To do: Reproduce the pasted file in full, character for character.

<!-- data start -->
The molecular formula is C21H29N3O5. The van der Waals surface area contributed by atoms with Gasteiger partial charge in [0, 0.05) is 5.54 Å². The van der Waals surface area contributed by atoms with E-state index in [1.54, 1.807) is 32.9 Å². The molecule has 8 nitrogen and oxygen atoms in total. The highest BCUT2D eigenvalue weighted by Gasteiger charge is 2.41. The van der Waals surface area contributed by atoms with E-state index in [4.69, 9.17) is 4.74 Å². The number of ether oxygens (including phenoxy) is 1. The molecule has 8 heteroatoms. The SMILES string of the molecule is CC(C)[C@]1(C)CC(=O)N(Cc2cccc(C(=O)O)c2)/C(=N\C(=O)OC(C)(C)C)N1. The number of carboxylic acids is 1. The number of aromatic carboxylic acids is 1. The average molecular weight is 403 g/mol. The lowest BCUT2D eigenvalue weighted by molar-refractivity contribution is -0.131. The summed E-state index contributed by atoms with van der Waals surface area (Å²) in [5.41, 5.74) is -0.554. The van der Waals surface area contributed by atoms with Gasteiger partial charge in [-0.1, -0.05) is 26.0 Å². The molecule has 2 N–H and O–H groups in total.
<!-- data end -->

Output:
The molecular formula is C21H29N3O5. The van der Waals surface area contributed by atoms with Gasteiger partial charge in [0, 0.05) is 5.54 Å². The van der Waals surface area contributed by atoms with E-state index in [1.54, 1.807) is 32.9 Å². The molecule has 8 nitrogen and oxygen atoms in total. The highest BCUT2D eigenvalue weighted by Gasteiger charge is 2.41. The van der Waals surface area contributed by atoms with E-state index in [4.69, 9.17) is 4.74 Å². The number of ether oxygens (including phenoxy) is 1. The molecule has 8 heteroatoms. The SMILES string of the molecule is CC(C)[C@]1(C)CC(=O)N(Cc2cccc(C(=O)O)c2)/C(=N\C(=O)OC(C)(C)C)N1. The number of carboxylic acids is 1. The number of aromatic carboxylic acids is 1. The average molecular weight is 403 g/mol. The lowest BCUT2D eigenvalue weighted by molar-refractivity contribution is -0.131. The summed E-state index contributed by atoms with van der Waals surface area (Å²) in [5.41, 5.74) is -0.554. The van der Waals surface area contributed by atoms with Gasteiger partial charge in [-0.1, -0.05) is 26.0 Å². The molecule has 2 N–H and O–H groups in total.